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Style applied to this element is:

display: flex;
flex-direction: column;

This is where it gets tricky.

Note diagram below shows the same flex container with flex-direction: column; Here also flex-start and flex-end change context based on what axis you are thinking of.

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All of the above is for flex-direction: column. If you switch to flex-direction: row, justify-content and align-items will swap.

Center All Content

Even though Flex is often used to align multiple items one super common align use case you will encounter is applying both vertical and horizontal centering to a single item within a Flex container.

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Centering items vertically within a flex container based on its height is achieved by setting align-items: property to center.

The style applied to the container and item elements above:

display: flex;
justify-content: center;
align-items: center;

Multiple Items

If you just keep adding items flex will automatically resize them based on relative size of all items — even if items were originally set to a height and width. In this example they were set to width=125px and height=125px but notice that they got squeezed:

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flex-wrap: wrap

If you want the items to “drop” to the next row add flex-wrap: wrap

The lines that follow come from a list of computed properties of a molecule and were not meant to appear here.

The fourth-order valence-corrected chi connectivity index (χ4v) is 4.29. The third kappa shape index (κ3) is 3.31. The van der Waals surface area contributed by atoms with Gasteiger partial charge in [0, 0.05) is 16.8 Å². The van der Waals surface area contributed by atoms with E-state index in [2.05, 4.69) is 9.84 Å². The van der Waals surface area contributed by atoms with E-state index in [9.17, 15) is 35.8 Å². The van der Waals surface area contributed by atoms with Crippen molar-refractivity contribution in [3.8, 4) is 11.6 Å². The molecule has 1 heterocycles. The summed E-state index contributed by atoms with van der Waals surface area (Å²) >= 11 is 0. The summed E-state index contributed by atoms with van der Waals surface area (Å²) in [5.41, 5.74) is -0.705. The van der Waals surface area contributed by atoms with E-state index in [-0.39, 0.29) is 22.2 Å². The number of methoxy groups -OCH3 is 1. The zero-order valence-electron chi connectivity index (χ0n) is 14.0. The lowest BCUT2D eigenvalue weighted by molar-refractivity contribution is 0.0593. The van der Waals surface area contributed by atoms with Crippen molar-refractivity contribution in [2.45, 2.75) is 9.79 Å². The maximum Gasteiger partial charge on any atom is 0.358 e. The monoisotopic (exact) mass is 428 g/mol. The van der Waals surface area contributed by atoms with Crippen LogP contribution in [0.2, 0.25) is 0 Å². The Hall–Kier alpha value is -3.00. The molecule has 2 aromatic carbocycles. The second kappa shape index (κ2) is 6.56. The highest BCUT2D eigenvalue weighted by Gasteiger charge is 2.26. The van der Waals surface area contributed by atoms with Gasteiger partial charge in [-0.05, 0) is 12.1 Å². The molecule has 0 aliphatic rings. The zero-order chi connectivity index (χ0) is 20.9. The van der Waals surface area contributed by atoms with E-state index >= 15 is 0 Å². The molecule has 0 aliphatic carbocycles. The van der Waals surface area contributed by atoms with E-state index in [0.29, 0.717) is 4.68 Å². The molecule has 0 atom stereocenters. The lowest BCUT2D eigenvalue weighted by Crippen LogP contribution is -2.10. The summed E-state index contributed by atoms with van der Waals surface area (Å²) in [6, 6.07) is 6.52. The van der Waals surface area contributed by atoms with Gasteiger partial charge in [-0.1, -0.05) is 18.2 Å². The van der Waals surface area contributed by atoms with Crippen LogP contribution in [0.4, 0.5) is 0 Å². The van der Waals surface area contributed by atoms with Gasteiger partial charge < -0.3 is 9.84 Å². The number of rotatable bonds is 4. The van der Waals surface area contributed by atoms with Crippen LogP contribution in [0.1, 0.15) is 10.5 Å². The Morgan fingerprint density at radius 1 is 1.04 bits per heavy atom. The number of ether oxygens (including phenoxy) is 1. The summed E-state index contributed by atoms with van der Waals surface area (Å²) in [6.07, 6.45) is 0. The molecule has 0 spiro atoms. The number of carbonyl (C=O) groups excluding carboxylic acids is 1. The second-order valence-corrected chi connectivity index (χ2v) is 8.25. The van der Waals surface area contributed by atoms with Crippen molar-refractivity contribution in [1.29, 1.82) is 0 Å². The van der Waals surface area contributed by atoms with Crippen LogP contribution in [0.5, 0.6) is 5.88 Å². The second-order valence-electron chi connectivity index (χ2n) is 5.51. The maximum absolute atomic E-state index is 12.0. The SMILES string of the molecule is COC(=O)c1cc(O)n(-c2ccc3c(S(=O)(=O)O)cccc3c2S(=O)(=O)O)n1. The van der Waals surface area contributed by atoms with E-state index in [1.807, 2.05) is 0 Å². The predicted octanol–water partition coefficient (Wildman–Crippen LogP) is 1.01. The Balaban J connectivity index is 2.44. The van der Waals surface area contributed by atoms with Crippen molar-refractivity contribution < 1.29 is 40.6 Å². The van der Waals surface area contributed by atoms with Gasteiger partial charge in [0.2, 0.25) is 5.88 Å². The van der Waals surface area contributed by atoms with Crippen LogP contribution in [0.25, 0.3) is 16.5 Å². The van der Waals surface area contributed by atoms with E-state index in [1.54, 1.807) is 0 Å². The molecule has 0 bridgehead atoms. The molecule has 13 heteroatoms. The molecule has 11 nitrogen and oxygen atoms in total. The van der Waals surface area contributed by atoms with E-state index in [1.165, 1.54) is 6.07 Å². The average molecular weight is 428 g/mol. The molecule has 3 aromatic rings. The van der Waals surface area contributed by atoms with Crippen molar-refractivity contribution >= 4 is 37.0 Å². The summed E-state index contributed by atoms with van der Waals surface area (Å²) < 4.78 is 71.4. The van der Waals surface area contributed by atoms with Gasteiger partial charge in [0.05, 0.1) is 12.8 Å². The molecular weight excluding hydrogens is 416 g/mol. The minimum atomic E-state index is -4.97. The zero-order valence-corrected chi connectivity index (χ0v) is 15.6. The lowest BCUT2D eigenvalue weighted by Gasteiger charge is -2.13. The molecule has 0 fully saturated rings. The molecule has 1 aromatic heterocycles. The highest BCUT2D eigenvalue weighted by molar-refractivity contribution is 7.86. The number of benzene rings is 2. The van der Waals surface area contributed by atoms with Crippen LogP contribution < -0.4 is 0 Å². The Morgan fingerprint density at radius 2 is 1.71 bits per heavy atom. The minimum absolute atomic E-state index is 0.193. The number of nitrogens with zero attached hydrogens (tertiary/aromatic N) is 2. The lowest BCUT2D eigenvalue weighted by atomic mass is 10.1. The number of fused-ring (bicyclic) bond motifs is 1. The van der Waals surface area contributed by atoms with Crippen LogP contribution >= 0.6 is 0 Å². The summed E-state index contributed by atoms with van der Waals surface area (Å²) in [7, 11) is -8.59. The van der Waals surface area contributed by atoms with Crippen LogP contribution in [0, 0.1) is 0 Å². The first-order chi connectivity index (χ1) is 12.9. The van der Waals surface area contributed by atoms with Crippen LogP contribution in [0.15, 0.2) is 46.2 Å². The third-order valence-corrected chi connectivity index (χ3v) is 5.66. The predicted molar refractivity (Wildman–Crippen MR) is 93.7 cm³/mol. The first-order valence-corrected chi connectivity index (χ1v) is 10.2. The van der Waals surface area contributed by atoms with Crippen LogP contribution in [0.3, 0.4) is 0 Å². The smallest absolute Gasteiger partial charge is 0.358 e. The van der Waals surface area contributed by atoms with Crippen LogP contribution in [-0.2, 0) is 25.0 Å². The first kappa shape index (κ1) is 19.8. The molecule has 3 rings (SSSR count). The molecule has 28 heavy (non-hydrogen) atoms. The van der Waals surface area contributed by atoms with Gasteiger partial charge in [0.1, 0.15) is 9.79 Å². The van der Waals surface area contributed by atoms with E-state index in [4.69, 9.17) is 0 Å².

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In this example I also set height: auto to main flex container. (Otherwise the items would have moved down the row but overlap the container and appear “above it.”) Here width and height of each item is set to 125px just like in previous example. Flex will automatically calculate space between items no matter how many there are.

CSS

/* flex */
.flex { display: flex }
/* default */
.row { flex-direction: row }
/* column direction class */
.col { flex-direction: column }
/* center all items vertically and horizontally*/
.center { justify-content: center; align-items: center }
/* center everything inside an item too */
.item { display: flex; justify-content: center; align-items: center }
.item { width: 125px; height: 125px }
/* dashed border around item's content */
.dashed { border: 2px dashed #CCC; padding: 5px }

HTML

<div class = "flex row center">
<div class = "item"><span class = "dashed">1</span></div>
<div class = "item"><span class = "dashed">2</span></div>
<div class = "item"><span class = "dashed">3</span></div>
<div class = "item"><span class = "dashed">4</span></div>